And then generally I go back and I share the link to our guests a little bit later in the day when I wake up. So we kind of double team you, Jay early, me late. I did ask him about two African-American quarterbacks in the NFL. In his premier game for the first time, Patrick Mahomes was also asked about that on this Thursday. As we cruise forward toward a Friday and put a post up on our Facebook page with no real football this weekend for the first time since August. How will you fill your time?

I mean, curled up in a fetal position is an acceptable response. It's After Hours with Amy Lawrence on CBS Sports Radio. Goalie gummies get you so close to your goals, you can actually taste them. The trick? Simply start with bite sized steps like Goalie's apple cider vinegar gummies with added B vitamins for daily health. Or Goalie Ashwagandha gummies to help you relax, restore and unwind.

Tastes like wellness just got a whole lot better. And when goals taste this good, it's easy to achieve them. Goalie. Taste your goals. Learn more at today. Goalie gummies get you so close to your goals, you can actually taste them.

The trick? Simply start with bite sized steps like Goalie's apple cider vinegar gummies with added B vitamins for daily health. Or Goalie Ashwagandha gummies to help you relax, restore and unwind.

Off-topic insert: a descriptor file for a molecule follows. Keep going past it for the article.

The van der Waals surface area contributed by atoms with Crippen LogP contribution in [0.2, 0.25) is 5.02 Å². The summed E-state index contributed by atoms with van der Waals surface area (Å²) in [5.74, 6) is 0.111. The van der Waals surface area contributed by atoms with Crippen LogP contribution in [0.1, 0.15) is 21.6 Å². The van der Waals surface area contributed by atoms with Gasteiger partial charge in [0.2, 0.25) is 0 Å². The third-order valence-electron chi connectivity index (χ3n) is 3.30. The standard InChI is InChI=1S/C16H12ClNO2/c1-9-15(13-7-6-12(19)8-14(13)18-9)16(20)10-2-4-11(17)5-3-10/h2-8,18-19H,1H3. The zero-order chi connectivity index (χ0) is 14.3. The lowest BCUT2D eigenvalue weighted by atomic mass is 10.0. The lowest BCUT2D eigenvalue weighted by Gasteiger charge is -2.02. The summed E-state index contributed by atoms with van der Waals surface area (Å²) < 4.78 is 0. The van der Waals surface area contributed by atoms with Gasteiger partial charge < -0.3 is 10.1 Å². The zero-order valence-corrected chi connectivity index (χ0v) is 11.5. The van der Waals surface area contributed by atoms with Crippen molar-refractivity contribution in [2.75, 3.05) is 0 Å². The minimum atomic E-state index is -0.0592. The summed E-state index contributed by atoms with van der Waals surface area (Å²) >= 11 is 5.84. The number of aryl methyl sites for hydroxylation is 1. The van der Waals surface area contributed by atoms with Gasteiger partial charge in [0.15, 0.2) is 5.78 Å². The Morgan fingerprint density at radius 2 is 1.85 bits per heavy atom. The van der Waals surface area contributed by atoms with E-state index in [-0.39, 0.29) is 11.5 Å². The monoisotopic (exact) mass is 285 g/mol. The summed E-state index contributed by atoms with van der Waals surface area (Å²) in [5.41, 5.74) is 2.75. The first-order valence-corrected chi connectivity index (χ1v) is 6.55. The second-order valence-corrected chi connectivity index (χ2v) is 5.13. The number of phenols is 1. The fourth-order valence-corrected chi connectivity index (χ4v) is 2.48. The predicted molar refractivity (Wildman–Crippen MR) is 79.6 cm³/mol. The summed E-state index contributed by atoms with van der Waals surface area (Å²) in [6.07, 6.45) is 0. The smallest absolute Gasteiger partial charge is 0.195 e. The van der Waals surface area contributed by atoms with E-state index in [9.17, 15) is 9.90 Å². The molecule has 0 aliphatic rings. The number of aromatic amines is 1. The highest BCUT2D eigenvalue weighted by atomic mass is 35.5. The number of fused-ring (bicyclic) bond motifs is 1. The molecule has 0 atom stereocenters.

Tastes like wellness just got a whole lot better. And when goals taste this good, it's easy to achieve them. Goalie. Taste your goals. Learn more at today. Goalie gummies get you so close to your goals, you can actually taste them.

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Tastes like wellness just got a whole lot better. And when goals taste this good, it's easy to achieve them. Goalie. Taste your goals.

Learn more at today. You are listening to the After Hours Podcast. This is After Hours with Amy Lawrence. Mitch Holtis on Kansas City Chiefs Radio. That ultimate moment, actually the penultimate moment that led to the ultimate moment. Which was the field goal by Harrison Butker to down the Bengals 23-20. And yes, it was a late hit. We know everything that unfolded the criticism of the referees. There was also criticism of Patrick Mahomes. People, I saw former NFL players accusing him of flopping, which I could not believe. Now I didn't see any former offensive players accusing him of flopping. I only saw defensive players accusing him of that. But Joseph Asai and his emotion and the Bengals stepping up and trying to take care of their 22-year-old who was so torn up over that hit. And really with 12 seconds to go in the game, there was no recovery for the Bengals.